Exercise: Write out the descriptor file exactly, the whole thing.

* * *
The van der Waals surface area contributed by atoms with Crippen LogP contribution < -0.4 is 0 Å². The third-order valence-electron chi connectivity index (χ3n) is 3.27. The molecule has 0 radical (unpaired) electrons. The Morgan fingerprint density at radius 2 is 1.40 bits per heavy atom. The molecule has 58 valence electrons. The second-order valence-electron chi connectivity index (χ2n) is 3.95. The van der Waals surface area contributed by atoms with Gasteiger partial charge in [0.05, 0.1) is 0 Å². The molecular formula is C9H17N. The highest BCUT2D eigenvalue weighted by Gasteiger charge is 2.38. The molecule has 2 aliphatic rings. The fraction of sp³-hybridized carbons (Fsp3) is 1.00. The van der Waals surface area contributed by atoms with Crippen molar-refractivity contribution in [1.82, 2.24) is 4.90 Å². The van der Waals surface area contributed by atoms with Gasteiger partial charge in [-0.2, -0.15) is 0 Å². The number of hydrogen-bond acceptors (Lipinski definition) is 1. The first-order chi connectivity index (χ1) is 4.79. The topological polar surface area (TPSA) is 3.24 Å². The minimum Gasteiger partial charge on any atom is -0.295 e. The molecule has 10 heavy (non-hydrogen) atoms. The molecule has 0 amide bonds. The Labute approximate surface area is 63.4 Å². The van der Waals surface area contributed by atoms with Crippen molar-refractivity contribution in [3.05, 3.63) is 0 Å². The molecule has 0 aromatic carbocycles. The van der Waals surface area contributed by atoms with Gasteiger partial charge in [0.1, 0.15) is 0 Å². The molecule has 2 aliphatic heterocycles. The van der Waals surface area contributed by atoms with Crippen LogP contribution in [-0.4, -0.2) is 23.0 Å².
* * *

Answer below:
The van der Waals surface area contributed by atoms with Crippen LogP contribution < -0.4 is 0 Å². The third-order valence-electron chi connectivity index (χ3n) is 3.27. The molecule has 0 radical (unpaired) electrons. The Morgan fingerprint density at radius 2 is 1.40 bits per heavy atom. The molecule has 58 valence electrons. The second-order valence-electron chi connectivity index (χ2n) is 3.95. The van der Waals surface area contributed by atoms with Gasteiger partial charge in [0.05, 0.1) is 0 Å². The molecular formula is C9H17N. The highest BCUT2D eigenvalue weighted by Gasteiger charge is 2.38. The molecule has 2 aliphatic rings. The fraction of sp³-hybridized carbons (Fsp3) is 1.00. The van der Waals surface area contributed by atoms with Crippen molar-refractivity contribution in [1.82, 2.24) is 4.90 Å². The van der Waals surface area contributed by atoms with Gasteiger partial charge in [-0.2, -0.15) is 0 Å². The number of hydrogen-bond acceptors (Lipinski definition) is 1. The first-order chi connectivity index (χ1) is 4.79. The topological polar surface area (TPSA) is 3.24 Å². The minimum Gasteiger partial charge on any atom is -0.295 e. The molecule has 10 heavy (non-hydrogen) atoms. The molecule has 0 amide bonds. The Labute approximate surface area is 63.4 Å². The van der Waals surface area contributed by atoms with Crippen molar-refractivity contribution in [3.05, 3.63) is 0 Å². The molecule has 0 aromatic carbocycles. The van der Waals surface area contributed by atoms with Gasteiger partial charge in [0.1, 0.15) is 0 Å². The molecule has 2 aliphatic heterocycles. The van der Waals surface area contributed by atoms with Crippen LogP contribution in [-0.4, -0.2) is 23.0 Å².